The Asian Games website tells me that there's eight days to go before the start of Jakarta-Palembang 2018 and the Games torch has touched down in Bandar Lampang, 250km from Jakarta. The Games motto this time around is "Energy of Asia" (in Incheon 2014, it was 'Diversity Shines Here'). From India, the message emanating oscillates between "Bedlam Rules Here" and "Ennui of Asia." There is supposed to be a sending-off event also at some point on August 10 in New Delhi. But with a week to go, there is no official tally yet on the actual names and numbers of the Indian contingent for the 2018 Asian Games.
Over the past few months, the number of participants has gone from 906 athletes across 40 sports in the original list sent to the Ministry of Youth Affairs and Sport in June, to 523, to 541 in 36, and finally a figure that is being cited as 575 in 38 disciplines. The deadline for submitting entries with specific names was June 30; it must be said the Indonesians are very generous and understanding hosts.
While Indian Olympic sport has always functioned in a constant state of disorganisation, Jakarta-Palembang is a record-breaker of sorts. En route the announcement of the final contingent there have been 10 appeals in various courts around the country on matters of selection across seven sports - equestrian, badminton, taekwondo, athletics, handball, sailing and traditional boat racing. Multi-discipline games have tended to attract a court case or two over selections in the past; seven sports and 10 cases indicate that the areas of doubt and dissent have only grown. In no previous Asian or Commonwealth Games have such a number of athletes made such a dash towards the courts.
Which tells you that either athletes have become astonishingly bold or Indian sports administration has gone into a doom-driven spiral. Given that India is now producing competitors across a range of sport, the searchlight must point at the poor old governors in the national sports federations (NSFs). The cases were about selection and omission and, in the case of the equestrian competition, about first sending a team, then changing their mind and then making a quick decision to re-send.
What we saw transpire in the weeks leading to the Asian Games was a festival of bickering. Within a national federation itself, across factional divisions, like army and civilians in rowing and equestrian, or individuals concerned like the trapeze artists of our gymnastics. One level up from there is the bickering between the NSF and the Indian Olympic Association (IOA), who are themselves in a perpetual state of high-level bickering with the sports ministry as the contingent names and numbers go back and forth.
It is unseemly, it is boring and, deep into the second decade of the 21st century, it is unacceptable. The court cases are all against the governors of the sport and deal with selection criteria put down and then not observed. Bangalore-based sports lawyer Nandan Kamath, who is one of the founders of the GoSports Foundation, says that the slew of sports cases does in its own way spell out a "positive." One, he says, is that there are now a larger number of athletes of merit seeking selection and, second, it is a reflection of "athletes asserting rights and putting pressure on federations who have not kept their side of the bargain."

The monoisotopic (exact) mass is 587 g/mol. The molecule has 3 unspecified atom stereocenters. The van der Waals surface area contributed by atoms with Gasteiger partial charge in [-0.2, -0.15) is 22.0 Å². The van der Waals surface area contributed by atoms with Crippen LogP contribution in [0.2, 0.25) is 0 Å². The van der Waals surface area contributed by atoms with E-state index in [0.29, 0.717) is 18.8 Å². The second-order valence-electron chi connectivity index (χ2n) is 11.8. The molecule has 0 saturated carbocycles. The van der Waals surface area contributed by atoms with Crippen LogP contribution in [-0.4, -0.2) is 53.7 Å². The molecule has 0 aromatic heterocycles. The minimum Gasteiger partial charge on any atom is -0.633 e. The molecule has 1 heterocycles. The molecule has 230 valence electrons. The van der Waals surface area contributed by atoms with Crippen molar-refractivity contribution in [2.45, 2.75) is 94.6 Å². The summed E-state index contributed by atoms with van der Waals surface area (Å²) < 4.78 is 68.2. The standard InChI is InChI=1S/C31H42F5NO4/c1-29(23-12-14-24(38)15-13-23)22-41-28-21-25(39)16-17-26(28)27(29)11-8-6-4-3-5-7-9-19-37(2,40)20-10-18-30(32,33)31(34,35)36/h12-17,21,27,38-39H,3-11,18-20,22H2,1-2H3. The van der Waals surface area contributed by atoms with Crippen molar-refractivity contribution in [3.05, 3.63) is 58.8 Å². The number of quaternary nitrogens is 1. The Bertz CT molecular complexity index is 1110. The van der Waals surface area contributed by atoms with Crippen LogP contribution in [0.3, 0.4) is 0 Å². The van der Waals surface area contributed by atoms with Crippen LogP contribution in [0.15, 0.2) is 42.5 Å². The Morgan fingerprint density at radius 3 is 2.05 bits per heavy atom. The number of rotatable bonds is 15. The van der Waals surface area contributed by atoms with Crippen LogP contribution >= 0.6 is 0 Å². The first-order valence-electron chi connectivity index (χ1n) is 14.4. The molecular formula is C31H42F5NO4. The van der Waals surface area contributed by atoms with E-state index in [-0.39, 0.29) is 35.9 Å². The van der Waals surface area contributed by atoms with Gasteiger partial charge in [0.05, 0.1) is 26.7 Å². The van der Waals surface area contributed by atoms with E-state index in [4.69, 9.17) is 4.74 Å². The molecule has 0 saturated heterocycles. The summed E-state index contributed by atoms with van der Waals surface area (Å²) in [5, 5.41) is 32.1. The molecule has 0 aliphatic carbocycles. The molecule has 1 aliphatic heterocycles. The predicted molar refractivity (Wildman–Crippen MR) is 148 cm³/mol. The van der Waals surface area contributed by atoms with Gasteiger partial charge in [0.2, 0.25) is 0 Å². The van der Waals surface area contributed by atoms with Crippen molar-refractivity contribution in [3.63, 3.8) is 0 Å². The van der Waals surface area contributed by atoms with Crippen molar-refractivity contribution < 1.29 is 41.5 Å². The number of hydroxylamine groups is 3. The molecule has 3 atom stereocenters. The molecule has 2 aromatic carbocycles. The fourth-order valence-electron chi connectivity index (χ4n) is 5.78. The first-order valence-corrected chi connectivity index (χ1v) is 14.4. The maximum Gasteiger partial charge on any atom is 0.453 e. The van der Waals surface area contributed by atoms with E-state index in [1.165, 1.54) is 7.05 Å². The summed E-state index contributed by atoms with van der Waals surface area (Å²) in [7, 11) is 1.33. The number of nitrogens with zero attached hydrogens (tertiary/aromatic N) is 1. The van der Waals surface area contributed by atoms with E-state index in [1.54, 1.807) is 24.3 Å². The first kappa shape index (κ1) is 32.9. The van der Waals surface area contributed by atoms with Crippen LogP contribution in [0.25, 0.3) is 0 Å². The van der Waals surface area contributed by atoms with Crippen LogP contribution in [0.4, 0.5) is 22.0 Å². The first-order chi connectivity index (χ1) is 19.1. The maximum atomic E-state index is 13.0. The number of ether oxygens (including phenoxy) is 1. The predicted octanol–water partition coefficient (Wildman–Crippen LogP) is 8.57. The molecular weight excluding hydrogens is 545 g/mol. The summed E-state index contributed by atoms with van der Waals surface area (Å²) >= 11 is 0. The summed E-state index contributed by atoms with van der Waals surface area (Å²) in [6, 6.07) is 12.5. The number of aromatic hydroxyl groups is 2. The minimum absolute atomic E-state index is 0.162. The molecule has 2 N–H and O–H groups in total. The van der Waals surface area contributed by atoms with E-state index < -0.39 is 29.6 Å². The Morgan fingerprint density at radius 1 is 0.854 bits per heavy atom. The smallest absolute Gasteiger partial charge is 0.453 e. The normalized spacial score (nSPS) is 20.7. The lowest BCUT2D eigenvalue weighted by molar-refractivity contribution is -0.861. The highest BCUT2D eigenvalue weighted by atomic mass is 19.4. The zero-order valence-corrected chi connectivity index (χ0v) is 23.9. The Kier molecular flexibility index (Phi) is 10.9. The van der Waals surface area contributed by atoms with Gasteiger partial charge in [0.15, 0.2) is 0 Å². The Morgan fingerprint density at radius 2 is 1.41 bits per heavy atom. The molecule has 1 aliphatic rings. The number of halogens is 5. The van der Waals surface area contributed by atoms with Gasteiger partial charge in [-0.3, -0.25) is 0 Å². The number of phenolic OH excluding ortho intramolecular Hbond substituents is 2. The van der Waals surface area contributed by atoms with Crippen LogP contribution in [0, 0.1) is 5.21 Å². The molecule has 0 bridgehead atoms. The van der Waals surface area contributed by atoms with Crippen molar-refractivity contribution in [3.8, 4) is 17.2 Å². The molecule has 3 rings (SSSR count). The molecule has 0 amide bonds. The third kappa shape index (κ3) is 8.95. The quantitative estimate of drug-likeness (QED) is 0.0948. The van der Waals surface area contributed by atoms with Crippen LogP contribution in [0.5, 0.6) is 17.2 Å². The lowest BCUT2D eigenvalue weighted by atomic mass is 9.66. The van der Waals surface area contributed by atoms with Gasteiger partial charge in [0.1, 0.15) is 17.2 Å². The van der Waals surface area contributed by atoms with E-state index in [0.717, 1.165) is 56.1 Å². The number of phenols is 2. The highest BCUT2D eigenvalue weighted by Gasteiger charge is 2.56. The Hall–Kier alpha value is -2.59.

What this also indicates, he points out, is the urgent need to set up a national 'sports tribunal' as a redressal mechanism for grievances in Indian sports administration. It will act as the national Court of Abritration for Sport, working outside India's formal legal system, which is weighed down already by a gigantic backlog. The setting up of a sports tribunal is part of the latest draft of a new national sports code which is hanging fire somewhere between the sports ministry and the law ministry, each party wondering at what opportune time in terms of brownie-points-scoring could it be sprung upon the public. The truth is that as long as there is unprofessional, prejudiced or inefficient management, athletes will keep going to court. The most Indian sport can dream of is less than 10 cases in seven disciplines before Tokyo 2020.
But let's not get all serious. Since Jakarta-Palembang is a multidiscipline Games, medals must always be awarded among the ten cases. In a contest of omnishambles, the Equestrian Federation of India (EFI) wins by a nose. They have galloped between selection announcement and withdrawal notice, then trotted out a change of heart and are now nibbling over switching rider-horse combinations, all in order, they say, "to get the best possible result." Switching horses, one would imagine, is not like switching tyres during an F1 pitstop. Or switching even the cars. Hell, cricketers don't switch their bats without weeks of breaking into a new one in training. But what do we know. Who could possibly be more in tune with the feelings of Medicott, Vini Vedi Vici, Viril Peccau, Frimeur Record (our noble steed heading for Jakarta) than the EFI. Gentlemen, a gold medal for horsing around.
Order, order. Let the Games begin.